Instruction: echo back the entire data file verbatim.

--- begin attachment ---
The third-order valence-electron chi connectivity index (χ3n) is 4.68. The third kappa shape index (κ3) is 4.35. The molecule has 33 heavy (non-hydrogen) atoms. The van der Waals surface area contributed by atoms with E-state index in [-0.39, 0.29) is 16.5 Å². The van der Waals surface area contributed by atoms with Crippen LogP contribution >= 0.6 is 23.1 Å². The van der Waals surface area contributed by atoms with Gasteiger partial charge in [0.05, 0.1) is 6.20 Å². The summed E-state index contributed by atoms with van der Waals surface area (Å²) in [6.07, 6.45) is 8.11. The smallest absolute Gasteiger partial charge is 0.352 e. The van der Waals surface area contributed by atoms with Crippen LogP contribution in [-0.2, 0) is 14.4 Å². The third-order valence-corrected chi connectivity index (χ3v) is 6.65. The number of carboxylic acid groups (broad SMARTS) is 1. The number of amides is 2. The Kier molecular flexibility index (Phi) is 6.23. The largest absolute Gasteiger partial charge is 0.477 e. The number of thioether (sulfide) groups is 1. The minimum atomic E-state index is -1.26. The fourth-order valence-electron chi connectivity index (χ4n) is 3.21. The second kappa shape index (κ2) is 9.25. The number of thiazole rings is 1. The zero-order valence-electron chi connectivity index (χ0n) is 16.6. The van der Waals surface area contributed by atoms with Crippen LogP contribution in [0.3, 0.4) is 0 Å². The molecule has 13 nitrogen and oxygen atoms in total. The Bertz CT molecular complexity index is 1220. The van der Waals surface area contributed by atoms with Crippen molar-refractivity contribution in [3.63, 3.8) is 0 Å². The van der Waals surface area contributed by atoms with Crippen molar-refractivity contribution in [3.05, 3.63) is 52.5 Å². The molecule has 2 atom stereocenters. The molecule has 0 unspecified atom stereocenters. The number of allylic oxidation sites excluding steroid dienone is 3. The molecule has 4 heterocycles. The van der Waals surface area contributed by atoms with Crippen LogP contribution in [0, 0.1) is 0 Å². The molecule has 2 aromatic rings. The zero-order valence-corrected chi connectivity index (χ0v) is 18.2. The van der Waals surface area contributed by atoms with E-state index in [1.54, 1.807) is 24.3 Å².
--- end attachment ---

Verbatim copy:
The third-order valence-electron chi connectivity index (χ3n) is 4.68. The third kappa shape index (κ3) is 4.35. The molecule has 33 heavy (non-hydrogen) atoms. The van der Waals surface area contributed by atoms with E-state index in [-0.39, 0.29) is 16.5 Å². The van der Waals surface area contributed by atoms with Crippen LogP contribution >= 0.6 is 23.1 Å². The van der Waals surface area contributed by atoms with Gasteiger partial charge in [0.05, 0.1) is 6.20 Å². The summed E-state index contributed by atoms with van der Waals surface area (Å²) in [6.07, 6.45) is 8.11. The smallest absolute Gasteiger partial charge is 0.352 e. The van der Waals surface area contributed by atoms with Crippen LogP contribution in [-0.2, 0) is 14.4 Å². The third-order valence-corrected chi connectivity index (χ3v) is 6.65. The number of carboxylic acid groups (broad SMARTS) is 1. The number of amides is 2. The Kier molecular flexibility index (Phi) is 6.23. The largest absolute Gasteiger partial charge is 0.477 e. The number of thioether (sulfide) groups is 1. The minimum atomic E-state index is -1.26. The fourth-order valence-electron chi connectivity index (χ4n) is 3.21. The second kappa shape index (κ2) is 9.25. The number of thiazole rings is 1. The zero-order valence-electron chi connectivity index (χ0n) is 16.6. The van der Waals surface area contributed by atoms with Crippen LogP contribution in [0.3, 0.4) is 0 Å². The molecule has 13 nitrogen and oxygen atoms in total. The Bertz CT molecular complexity index is 1220. The van der Waals surface area contributed by atoms with Crippen molar-refractivity contribution in [3.63, 3.8) is 0 Å². The van der Waals surface area contributed by atoms with Crippen molar-refractivity contribution in [3.05, 3.63) is 52.5 Å². The molecule has 2 atom stereocenters. The molecule has 0 unspecified atom stereocenters. The number of allylic oxidation sites excluding steroid dienone is 3. The molecule has 4 heterocycles. The van der Waals surface area contributed by atoms with Crippen LogP contribution in [0, 0.1) is 0 Å². The molecule has 2 aromatic rings. The zero-order valence-corrected chi connectivity index (χ0v) is 18.2. The van der Waals surface area contributed by atoms with E-state index in [1.54, 1.807) is 24.3 Å².